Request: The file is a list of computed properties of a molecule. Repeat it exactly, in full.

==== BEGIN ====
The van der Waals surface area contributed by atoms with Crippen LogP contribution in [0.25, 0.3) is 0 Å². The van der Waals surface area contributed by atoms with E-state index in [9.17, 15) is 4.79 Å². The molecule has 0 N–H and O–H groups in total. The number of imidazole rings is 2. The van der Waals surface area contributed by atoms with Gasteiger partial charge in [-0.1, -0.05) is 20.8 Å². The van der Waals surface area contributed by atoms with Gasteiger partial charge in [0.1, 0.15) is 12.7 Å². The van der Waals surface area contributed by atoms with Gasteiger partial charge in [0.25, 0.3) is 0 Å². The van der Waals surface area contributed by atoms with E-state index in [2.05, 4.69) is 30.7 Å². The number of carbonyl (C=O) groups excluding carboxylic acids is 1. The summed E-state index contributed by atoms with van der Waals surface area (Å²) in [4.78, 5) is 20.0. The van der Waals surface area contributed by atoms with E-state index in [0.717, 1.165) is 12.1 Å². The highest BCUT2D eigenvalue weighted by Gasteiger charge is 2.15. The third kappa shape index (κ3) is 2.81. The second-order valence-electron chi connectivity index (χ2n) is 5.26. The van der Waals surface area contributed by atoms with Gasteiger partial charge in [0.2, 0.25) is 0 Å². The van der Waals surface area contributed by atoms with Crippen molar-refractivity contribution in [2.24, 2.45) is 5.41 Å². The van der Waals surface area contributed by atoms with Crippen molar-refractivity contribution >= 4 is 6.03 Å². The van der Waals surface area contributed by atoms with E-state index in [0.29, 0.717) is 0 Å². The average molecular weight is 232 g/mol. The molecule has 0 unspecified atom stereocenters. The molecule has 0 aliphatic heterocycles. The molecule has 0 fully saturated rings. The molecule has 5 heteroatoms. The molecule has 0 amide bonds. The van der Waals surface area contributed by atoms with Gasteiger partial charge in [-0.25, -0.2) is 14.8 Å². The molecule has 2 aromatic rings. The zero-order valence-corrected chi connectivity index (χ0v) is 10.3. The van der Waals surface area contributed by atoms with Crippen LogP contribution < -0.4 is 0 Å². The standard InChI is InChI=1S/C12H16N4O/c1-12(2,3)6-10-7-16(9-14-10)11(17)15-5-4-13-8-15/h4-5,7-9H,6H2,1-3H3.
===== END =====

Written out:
The van der Waals surface area contributed by atoms with Crippen LogP contribution in [0.25, 0.3) is 0 Å². The van der Waals surface area contributed by atoms with E-state index in [9.17, 15) is 4.79 Å². The molecule has 0 N–H and O–H groups in total. The number of imidazole rings is 2. The van der Waals surface area contributed by atoms with Gasteiger partial charge in [-0.1, -0.05) is 20.8 Å². The van der Waals surface area contributed by atoms with Gasteiger partial charge in [0.1, 0.15) is 12.7 Å². The van der Waals surface area contributed by atoms with Gasteiger partial charge in [0.25, 0.3) is 0 Å². The van der Waals surface area contributed by atoms with E-state index in [2.05, 4.69) is 30.7 Å². The number of carbonyl (C=O) groups excluding carboxylic acids is 1. The summed E-state index contributed by atoms with van der Waals surface area (Å²) in [4.78, 5) is 20.0. The van der Waals surface area contributed by atoms with E-state index in [0.717, 1.165) is 12.1 Å². The highest BCUT2D eigenvalue weighted by Gasteiger charge is 2.15. The third kappa shape index (κ3) is 2.81. The second-order valence-electron chi connectivity index (χ2n) is 5.26. The van der Waals surface area contributed by atoms with Gasteiger partial charge in [0.2, 0.25) is 0 Å². The van der Waals surface area contributed by atoms with Crippen molar-refractivity contribution in [2.24, 2.45) is 5.41 Å². The van der Waals surface area contributed by atoms with Crippen molar-refractivity contribution >= 4 is 6.03 Å². The van der Waals surface area contributed by atoms with E-state index in [0.29, 0.717) is 0 Å². The average molecular weight is 232 g/mol. The molecule has 0 unspecified atom stereocenters. The molecule has 0 aliphatic heterocycles. The molecule has 0 fully saturated rings. The molecule has 5 heteroatoms. The molecule has 0 amide bonds. The van der Waals surface area contributed by atoms with Gasteiger partial charge in [-0.25, -0.2) is 14.8 Å². The molecule has 2 aromatic rings. The zero-order valence-corrected chi connectivity index (χ0v) is 10.3. The van der Waals surface area contributed by atoms with Crippen LogP contribution < -0.4 is 0 Å². The standard InChI is InChI=1S/C12H16N4O/c1-12(2,3)6-10-7-16(9-14-10)11(17)15-5-4-13-8-15/h4-5,7-9H,6H2,1-3H3.